I don't believe you can use $\displaystyle \chi^2$ distribution for your test. As

this discussion details, among other things, the degree of freedom of the test corresponds to the number of cells in your analysis. Their example is to compare three distributions of fish, call them A, B, and C. They each have certain proportions a, b, and c. The expected proportions (E) were equally 1/3 for each cell. Thus, the test statistic is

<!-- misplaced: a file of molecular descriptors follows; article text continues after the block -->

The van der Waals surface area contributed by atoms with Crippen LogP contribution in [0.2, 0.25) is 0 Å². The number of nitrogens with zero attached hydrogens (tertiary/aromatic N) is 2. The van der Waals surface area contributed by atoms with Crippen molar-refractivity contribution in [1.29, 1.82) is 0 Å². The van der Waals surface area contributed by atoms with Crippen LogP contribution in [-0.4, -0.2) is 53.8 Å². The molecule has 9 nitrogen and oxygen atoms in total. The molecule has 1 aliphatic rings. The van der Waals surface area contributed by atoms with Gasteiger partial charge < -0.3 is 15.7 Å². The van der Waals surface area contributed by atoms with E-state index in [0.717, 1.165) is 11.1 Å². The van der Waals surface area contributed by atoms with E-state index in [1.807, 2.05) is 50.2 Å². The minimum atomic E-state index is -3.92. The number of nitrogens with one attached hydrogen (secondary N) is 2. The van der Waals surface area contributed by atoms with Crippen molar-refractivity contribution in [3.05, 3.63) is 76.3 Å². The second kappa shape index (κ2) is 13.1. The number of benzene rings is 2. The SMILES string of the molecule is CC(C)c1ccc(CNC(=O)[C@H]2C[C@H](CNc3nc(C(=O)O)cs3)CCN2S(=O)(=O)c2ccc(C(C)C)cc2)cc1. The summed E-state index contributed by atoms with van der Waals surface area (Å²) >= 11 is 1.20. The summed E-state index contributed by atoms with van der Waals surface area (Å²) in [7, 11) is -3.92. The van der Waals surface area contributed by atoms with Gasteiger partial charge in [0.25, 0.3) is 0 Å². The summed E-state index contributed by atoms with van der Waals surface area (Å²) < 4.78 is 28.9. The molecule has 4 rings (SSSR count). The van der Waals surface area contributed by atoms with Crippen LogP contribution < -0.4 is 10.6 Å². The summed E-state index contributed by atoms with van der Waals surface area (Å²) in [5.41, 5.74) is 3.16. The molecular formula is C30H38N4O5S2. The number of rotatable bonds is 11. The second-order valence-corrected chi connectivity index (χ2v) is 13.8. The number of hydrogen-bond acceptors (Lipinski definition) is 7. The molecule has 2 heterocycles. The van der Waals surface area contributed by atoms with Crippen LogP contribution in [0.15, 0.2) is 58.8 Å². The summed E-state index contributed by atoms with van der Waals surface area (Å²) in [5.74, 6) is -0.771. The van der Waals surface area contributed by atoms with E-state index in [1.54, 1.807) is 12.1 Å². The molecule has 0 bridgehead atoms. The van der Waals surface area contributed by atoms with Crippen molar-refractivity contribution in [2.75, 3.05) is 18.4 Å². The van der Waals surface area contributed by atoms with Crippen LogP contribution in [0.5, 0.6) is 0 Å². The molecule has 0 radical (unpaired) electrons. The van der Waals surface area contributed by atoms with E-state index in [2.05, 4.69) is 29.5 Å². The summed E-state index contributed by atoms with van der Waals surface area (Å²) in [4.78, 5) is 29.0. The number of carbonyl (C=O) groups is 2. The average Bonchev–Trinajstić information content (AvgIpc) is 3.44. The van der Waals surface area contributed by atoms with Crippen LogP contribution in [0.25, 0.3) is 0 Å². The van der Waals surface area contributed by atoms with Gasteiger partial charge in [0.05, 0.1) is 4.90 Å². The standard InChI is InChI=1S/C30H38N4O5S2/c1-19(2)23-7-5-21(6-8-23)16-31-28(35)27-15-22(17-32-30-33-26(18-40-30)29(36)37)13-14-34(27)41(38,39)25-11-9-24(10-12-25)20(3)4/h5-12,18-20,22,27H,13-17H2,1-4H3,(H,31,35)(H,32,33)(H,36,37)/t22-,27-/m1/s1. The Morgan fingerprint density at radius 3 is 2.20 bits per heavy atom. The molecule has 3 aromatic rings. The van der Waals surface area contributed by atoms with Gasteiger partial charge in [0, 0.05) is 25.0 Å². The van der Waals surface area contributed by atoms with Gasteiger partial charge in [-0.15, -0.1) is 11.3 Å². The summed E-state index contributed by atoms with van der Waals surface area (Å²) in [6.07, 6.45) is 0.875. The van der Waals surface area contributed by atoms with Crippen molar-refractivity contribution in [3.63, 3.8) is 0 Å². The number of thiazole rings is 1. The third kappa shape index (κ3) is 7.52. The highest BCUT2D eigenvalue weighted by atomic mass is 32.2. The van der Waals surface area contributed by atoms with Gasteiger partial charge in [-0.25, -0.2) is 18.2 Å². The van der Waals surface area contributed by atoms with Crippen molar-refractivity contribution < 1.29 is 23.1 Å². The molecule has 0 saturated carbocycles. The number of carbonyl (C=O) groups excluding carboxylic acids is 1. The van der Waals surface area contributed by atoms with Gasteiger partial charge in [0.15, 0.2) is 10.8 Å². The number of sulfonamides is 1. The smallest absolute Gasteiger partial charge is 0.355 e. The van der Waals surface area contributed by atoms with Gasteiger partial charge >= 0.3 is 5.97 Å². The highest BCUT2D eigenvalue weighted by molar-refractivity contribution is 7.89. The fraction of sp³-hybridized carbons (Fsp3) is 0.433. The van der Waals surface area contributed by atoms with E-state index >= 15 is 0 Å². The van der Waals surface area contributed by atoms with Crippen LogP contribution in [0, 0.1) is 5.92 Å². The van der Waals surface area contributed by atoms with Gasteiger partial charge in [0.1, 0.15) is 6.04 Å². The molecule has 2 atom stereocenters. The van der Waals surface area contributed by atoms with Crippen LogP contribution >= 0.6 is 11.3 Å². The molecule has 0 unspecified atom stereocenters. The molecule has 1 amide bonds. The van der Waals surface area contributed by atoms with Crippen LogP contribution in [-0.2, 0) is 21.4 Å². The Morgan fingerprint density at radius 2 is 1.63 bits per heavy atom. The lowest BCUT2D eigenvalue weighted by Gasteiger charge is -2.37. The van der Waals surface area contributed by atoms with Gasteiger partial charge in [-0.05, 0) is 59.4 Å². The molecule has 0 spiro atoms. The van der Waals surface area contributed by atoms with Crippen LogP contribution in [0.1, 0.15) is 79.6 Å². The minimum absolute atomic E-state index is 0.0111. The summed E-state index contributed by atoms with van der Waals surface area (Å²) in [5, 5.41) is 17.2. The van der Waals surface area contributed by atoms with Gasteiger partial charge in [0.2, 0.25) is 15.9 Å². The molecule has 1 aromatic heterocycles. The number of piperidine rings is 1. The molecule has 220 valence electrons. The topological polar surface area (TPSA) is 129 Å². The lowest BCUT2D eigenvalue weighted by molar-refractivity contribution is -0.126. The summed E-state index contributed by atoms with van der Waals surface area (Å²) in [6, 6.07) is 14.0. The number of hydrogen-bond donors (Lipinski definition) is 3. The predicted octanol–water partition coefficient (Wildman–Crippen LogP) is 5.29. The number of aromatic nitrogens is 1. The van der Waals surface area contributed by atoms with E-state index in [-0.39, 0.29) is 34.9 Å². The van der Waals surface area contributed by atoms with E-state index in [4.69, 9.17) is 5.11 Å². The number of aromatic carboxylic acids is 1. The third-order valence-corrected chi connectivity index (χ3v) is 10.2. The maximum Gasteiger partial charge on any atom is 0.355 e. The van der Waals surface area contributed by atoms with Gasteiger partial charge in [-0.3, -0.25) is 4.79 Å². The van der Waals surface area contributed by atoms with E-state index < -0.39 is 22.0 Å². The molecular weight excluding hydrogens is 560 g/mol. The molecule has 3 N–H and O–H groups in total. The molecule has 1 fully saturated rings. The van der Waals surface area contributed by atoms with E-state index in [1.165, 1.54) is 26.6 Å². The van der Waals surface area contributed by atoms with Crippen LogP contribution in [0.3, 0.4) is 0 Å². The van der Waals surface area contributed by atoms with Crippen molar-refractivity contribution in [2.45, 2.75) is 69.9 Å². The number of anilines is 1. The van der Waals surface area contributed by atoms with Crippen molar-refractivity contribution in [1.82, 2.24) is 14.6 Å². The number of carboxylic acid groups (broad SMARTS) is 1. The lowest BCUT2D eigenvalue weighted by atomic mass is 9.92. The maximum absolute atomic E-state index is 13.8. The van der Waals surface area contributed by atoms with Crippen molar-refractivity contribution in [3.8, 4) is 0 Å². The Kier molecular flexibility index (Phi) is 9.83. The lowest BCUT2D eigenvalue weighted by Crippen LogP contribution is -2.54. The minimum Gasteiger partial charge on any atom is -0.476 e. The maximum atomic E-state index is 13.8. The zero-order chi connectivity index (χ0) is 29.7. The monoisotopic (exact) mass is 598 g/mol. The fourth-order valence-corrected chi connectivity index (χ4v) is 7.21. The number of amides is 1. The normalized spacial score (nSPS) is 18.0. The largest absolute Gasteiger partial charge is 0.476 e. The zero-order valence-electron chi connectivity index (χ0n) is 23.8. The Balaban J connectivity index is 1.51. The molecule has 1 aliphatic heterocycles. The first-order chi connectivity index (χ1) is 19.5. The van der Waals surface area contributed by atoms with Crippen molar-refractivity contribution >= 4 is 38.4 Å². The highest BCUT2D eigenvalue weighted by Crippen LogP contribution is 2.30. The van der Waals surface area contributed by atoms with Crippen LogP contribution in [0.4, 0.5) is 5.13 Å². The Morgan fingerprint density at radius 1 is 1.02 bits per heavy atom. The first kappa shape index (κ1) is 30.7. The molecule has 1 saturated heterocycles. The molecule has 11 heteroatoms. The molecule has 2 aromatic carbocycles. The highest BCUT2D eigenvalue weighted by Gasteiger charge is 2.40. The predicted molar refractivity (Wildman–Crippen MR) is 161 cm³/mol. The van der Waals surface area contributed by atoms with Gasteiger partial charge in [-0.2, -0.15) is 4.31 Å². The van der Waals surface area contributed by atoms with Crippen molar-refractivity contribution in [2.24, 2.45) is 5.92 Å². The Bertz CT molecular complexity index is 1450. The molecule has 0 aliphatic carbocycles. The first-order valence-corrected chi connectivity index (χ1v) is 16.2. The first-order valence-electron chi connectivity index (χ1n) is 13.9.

$\displaystyle \chi^2 = \frac{(a - E)^2}{E} + \frac{(b - E)^2}{E} + \frac{(c - E)^2}{E}$

The degrees of freedom for this test is given by:

$\displaystyle df = "number\ of\ cells" - 1$

For the example, df = 2. In your case, you could only have a test of cell size = 1. Then your df = 0. How do you do a test with zero degrees of freedom? The answer is you cannot. Now, if you were to split your sample into males and females and have the population expected (empirical?) proportions for males and females. Then you could do the test with cell size = 2 for df = 1. The test is then straight-forward.